To say that grief is a sensitive thing is an understatement. And so when people try to enter in with a few words it’s like touching an open wound. And often when people offer words to heal they can unintentionally poke painfully into our open wounds. So many of us are experts at analyzing those words, aren’t we? Why they weren’t helpful or how it was insensitive. The truth is people are often poor comforters (and it’s not just other people, it’s you and me too). Our reaction is to crawl into our shell chanting our theme song, “I am a rock, I am an island.”
Isn’t it interesting then that the Word commands the body of Christ to comfort each other? “May there be no division in the body, but that the members may have the same care for one another.If one member suffers, all suffer together; if one member is honored, all rejoice together.” 1 Corinthians 12: 24b-26
Why? God-incarnate (Jesus!) knows from personal experience that people are pretty terrible at easing the pain. He was deserted in the garden, his disciples often missed the point and made their own needs the point. They promised faithfulness and deserted when He most needed comforters. He could have called down angels to minister to him as he approached the cross. But He didn’t.
Jesus was feeling the weight of his grief, it began to cover and weigh heavy on him. “Jesus knew that his hour had come to depart out of this world to the Father, having loved his own who were in the world, he loved them to the end” John 13:1. Did you hear that? He didn’t withdraw himself because they couldn’t possibly understand. He didn’t hold himself aloof but instead He loved them. to the end. He bent down and washed the dirty dusty feet of the one who would soon betray him. He broke bread and fed His friends and again patiently taught the lessons our human hearts have such a hard time absorbing.
Jesus did not hoard his grief. He sets an example for me, for you who are hurting. Going into a solitary place is good. Laying your needs and confessing before the Father in private is necessary. But if we are believers, we have responsibility to the body to not hoard our grief. Do we grieve the body because we quickly take offense? Do we hold believers at an arm’s length, not willing to risk any more hurt?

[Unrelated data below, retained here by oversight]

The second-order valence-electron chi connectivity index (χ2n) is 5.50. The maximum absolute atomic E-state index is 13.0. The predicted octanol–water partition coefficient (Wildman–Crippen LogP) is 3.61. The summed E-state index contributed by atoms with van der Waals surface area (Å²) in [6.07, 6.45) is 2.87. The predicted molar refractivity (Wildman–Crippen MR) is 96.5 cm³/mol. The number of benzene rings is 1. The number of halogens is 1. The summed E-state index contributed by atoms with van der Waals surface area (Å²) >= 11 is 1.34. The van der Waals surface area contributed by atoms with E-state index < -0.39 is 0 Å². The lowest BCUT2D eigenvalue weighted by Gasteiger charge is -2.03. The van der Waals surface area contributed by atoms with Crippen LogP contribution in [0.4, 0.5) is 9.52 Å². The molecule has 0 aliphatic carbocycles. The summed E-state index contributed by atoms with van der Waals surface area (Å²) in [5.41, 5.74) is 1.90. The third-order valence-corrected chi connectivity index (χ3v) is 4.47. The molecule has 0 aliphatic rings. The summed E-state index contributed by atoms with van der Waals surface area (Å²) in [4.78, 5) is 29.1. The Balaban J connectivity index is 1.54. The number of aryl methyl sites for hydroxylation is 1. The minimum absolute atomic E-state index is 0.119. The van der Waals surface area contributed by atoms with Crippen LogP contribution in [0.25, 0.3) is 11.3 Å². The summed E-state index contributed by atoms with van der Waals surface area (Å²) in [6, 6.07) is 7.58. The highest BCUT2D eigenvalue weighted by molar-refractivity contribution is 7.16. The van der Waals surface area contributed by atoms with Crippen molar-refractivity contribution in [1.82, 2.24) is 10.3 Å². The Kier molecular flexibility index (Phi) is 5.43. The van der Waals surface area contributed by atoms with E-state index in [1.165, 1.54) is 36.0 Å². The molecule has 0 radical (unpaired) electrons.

We’re quick to isolate our hurts from the body of Christ. We don’t let people enter in–we so desperately don’t want people to slight us, make us hurt more or misunderstand our grief. Maybe it’s not just the wider body of believers. Maybe it’s your husband or your sister. Or that close friend you never call anymore because she just doesn’t “get it”. And the relationship withers and the gospel isn’t breathed and the ground get harder and colder between you.
And that’s where grief enters in and sets itself up as our idol. Do you see it? Rather than obeying God we set place our grief as the cross rather than putting our grief beneath the cross.
And this makes us whither. There is no redeeming power in our grief. There is only restoration and healing in bringing our grief to the cross, only relief in putting our hurting load into His hands. Consistently isolating ourselves from others and reminding people that they “don’t understand” doesn’t allow the body to function properly.
Jesus has a purpose for you being with the body you are with, trust Him with that. Let the Church comfort you. If they are terrible comforters, love them to the end. Tell them what it’s like, pray together, confess your doubts and fears, let them in. Give each other the gospel, tell it to each other, remind one another of the hope you have in Jesus. Let Jesus minister to you through the body of believers.
Who can tell the blessings we miss when we think becoming a “rock” or an “island” will ease our grief. I’ve fallen into this many times. The only remedy is fleeing to the Rock, Jesus Christ. Trust Him with your grief. Then you will be free to be in community with other believers, together letting the gospel breathe healing into your souls.
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